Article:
On Browning's Sordello

Alternately titled: Sonnet on a first reading of “Sordello”

Dante Gabriel Rossetti

General Description

Date: 1849 January?
Rhyme: abbaabbacdecde
Meter: iambic pentameter
Genre: sonnet


◦ Metzdorf, Robert F., “The Full Text of Rossetti's Sonnet on Sordello”, Harvard Library Bulletin 7 (1953), 239-242


Editorial glosses and textual notes are available in a pop-up window. Line numbering reflects the structure of the Harvard Manuscript.

Scholarly Commentary


DGR wrote a fair copy of this sonnet on the last text page of a copy of Thomas Woolner's copy of the first edition of Browning's notoriously obscure poem. He inscribed the book (on the half title) “Thomas Woolner 1849”, and he may have presented it to his sculptor friend and fellow PRB member shortly after he returned to England from his fall trip to the continent with Hunt. The sonnet should be compared with the related sonnet “To the P. R. B.”.

The poem constructs a dialogue betwen the octave, where the obscurities of the poem are treated in a slightly bantering tone, and the sestet, where the octave's voice is reproved and chastened. Most interesting is the fact that the octave's remarks are ascribed in the sestet to DGR's “weak soul” (9). An implication is carried (and enforced in the sestet's images) that the soul's weakness lay in actively resisting the body's simple and sensuous clarities.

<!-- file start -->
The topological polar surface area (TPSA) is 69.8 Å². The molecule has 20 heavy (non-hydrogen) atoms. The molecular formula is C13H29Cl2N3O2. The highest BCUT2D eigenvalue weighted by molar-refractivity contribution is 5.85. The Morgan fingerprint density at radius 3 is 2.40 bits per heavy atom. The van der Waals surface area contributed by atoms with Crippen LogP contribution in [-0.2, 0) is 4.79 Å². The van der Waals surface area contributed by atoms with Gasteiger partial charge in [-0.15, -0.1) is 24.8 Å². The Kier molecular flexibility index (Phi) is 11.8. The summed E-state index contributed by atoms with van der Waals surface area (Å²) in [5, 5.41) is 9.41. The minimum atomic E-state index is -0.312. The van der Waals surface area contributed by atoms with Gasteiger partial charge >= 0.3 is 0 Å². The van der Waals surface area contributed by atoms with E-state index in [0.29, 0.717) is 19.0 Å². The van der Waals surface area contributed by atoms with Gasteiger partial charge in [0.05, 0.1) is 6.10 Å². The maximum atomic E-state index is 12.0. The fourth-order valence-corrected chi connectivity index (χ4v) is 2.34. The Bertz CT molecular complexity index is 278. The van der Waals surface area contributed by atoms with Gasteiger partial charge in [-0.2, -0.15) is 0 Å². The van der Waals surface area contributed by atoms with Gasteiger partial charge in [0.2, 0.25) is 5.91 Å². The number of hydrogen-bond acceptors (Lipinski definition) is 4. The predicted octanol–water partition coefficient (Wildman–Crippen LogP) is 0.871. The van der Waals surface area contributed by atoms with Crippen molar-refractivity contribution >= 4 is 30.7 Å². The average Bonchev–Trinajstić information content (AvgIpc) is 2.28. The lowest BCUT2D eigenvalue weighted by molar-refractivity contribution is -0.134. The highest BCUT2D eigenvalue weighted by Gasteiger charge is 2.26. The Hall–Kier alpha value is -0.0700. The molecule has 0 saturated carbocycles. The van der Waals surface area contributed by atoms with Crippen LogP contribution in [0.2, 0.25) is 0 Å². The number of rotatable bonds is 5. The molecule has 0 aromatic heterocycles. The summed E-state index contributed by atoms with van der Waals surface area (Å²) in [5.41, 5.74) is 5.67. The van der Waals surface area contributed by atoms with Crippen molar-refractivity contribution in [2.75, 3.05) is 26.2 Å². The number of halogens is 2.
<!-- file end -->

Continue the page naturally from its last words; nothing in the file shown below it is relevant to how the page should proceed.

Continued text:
Textual History: Composition

The exact date of composition is not known but it probably dates from well before DGR and Hunt made their trip to Belgium and France. DGR would have acquired the book either in the last few days of 1848 or very early in 1849. We know he was badgering Moxon, Browning's publisher, for a copy around 22 December 1848 and that Moxon promised to send DGR a copy “in a very few daysℍ after 22 December (see Hunt's verse letter to Stephens (lines 8ff.)

Printing History

WMR first printed (from memory) the octave of the sonnet in his collected edition of 1911. The full text—from DGR's manuscript copy in Harvard's Amy Lowell collection—was not published until 1953 (see Metzdorf's article, bibliography below).


See the drawing DGR made about the same time as this sonnet, Taurello's First Sight of Fortune


DGR was wildly enthusastic about Browning's poetry from the time he first read it in the mid-1840s. He memorized long passages from both Sordello and Paracelsus and recited them from memory for his friends. Indeed, DGR's initial conception of the PRB and its mission was closely related to his understanding of the importance and significance of Browning's work.

Electronic Archive Edition: 1
Source File: 9-1849.raw.xml